REDMOND, Wash., Nov. 1, 1999 — Throughout its 17-year history, Microsoft Flight Simulator has kept pace with technology to offer the most realistic flight experience available on a PC. Microsoft today announced that this venerable simulation game has received the most comprehensive update in its history, adding more aircraft and scenery, as well as innovative new features that make Flight Simulator realistic enough to be used as a complement to formal flight training.
For advanced pilots, Flight Simulator 2000 offers several new aircraft — including the Concorde and the Boeing 777-300 — as well as a global positioning system (GPS), and the Jeppesen Sanderson NavData database of navigation and airport information. The product also features a real-world weather system, allowing actual weather information to be downloaded from the Internet and incorporated into the simulation.
For sightseers, 40 cities around the world are rendered in unprecedented 3-D detail, including London, Paris, New York, Los Angeles, San Francisco and Chicago. Users can take off or land nearly anywhere in the world — the program supports over 21,000 different airports worldwide.
Throughout its development, Flight Simulator has become more than just a game — the simulation has become so realistic that many users have trained themselves on basic flight tasks and techniques using the program. For example, Navy ensign Herb Lacy logged nearly 50 hours at home using a modified copy of Flight Simulator 98 in preparation for his flight training. When he finally took to the skies for his training, he gave such an outstanding performance that the Navy is now evaluating the product for use in its formal pilot training programs.
“As the product became more realistic, it evolved into an effective training tool,” said Microsoft product planner Bruce Williams, a pilot and flight instructor who was inspired to fly by playing the game. “Many members of our team are also pilots, and we’ve used Flight Simulator to learn new skills and practice existing ones. Users have done the same over the years.”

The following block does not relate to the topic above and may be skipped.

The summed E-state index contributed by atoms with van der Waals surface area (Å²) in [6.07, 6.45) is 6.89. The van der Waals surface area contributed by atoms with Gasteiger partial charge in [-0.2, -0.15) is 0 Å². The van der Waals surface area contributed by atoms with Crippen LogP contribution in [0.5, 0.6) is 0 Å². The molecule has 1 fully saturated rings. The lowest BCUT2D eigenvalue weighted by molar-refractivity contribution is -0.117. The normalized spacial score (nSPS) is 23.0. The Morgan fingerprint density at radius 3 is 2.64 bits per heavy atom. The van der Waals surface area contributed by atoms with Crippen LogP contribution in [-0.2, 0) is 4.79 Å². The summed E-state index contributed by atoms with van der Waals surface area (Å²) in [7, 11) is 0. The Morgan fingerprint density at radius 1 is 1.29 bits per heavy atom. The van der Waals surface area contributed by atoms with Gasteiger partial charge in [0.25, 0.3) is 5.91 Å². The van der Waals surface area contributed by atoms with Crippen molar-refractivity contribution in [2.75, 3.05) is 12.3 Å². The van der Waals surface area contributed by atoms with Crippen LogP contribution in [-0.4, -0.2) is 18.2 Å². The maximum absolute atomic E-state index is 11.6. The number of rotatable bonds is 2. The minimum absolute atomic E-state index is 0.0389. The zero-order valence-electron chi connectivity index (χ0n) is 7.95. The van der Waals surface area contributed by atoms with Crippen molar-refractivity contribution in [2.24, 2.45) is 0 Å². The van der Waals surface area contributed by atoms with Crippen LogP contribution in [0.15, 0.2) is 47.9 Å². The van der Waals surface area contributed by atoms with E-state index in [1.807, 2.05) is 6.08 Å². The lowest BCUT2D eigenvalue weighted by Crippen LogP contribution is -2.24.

“Flight Simulator 2000 raises the bar again, and the leaders in the world of aviation see its potential as a mechanism for attracting new people to aviation and for helping pilots stay proficient,” Williams said.
To make Flight Simulator 2000 as realistic as possible, Microsoft worked directly with aircraft manufacturers, pilot organizations, respected flight instructors, aeronautical engineers and other leaders in aviation. Cessna, Bell Helicopter, British Airways and other manufacturers contributed technical assistance to render realistic aircraft. Jeppesen Sanderson, Inc. provided a rich database of airport information, as well as hourly weather feeds from airports around the globe — the same data used in airliners, corporate aircraft and GPS systems. Flight Simulator 2000 also features personal instruction programs from top aviation personalities, including John and Martha King of King Schools, Rod Machado and Patty Wagstaff, who contributed to the expanded pilot’s manual and instructional video.
For the first time, Flight Simulator 2000 will be offered in two different versions — a Standard edition for general use and a more realistic Professional edition, designed for advanced pilots and aviation students. The pilot’s handbook and online help also feature articles, photos and other materials from the Aircraft Owners and Pilots Association’s vast archive, bringing the world of aviation closer to enthusiasts. Users can also join AOPA, which entitles them to receive the AOPA Flight Training Magazine and gain access to other information and services.